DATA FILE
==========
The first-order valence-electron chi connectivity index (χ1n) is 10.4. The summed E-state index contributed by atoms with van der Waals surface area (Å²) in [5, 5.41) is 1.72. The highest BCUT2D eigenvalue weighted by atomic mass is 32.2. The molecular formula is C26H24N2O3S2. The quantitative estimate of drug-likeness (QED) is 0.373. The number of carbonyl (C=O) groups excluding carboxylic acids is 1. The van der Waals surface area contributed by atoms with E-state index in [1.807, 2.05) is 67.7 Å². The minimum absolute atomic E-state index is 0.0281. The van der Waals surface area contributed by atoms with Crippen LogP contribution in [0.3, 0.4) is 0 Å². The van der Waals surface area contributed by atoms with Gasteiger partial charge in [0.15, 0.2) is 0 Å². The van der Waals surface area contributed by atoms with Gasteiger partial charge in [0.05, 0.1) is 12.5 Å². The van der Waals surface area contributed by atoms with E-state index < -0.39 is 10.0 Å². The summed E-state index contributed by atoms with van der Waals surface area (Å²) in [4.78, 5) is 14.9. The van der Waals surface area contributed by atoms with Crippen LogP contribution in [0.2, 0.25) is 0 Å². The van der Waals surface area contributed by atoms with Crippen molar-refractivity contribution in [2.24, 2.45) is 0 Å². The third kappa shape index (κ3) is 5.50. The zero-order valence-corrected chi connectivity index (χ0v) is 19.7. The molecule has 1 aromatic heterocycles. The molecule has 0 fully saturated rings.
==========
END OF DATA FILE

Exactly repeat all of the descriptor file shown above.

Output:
The first-order valence-electron chi connectivity index (χ1n) is 10.4. The summed E-state index contributed by atoms with van der Waals surface area (Å²) in [5, 5.41) is 1.72. The highest BCUT2D eigenvalue weighted by atomic mass is 32.2. The molecular formula is C26H24N2O3S2. The quantitative estimate of drug-likeness (QED) is 0.373. The number of carbonyl (C=O) groups excluding carboxylic acids is 1. The van der Waals surface area contributed by atoms with E-state index in [1.807, 2.05) is 67.7 Å². The minimum absolute atomic E-state index is 0.0281. The van der Waals surface area contributed by atoms with Crippen LogP contribution in [0.3, 0.4) is 0 Å². The van der Waals surface area contributed by atoms with Gasteiger partial charge in [0.15, 0.2) is 0 Å². The van der Waals surface area contributed by atoms with Gasteiger partial charge in [0.05, 0.1) is 12.5 Å². The van der Waals surface area contributed by atoms with E-state index < -0.39 is 10.0 Å². The summed E-state index contributed by atoms with van der Waals surface area (Å²) in [4.78, 5) is 14.9. The van der Waals surface area contributed by atoms with Crippen LogP contribution in [0.2, 0.25) is 0 Å². The van der Waals surface area contributed by atoms with Crippen molar-refractivity contribution in [2.24, 2.45) is 0 Å². The third kappa shape index (κ3) is 5.50. The zero-order valence-corrected chi connectivity index (χ0v) is 19.7. The molecule has 1 aromatic heterocycles. The molecule has 0 fully saturated rings.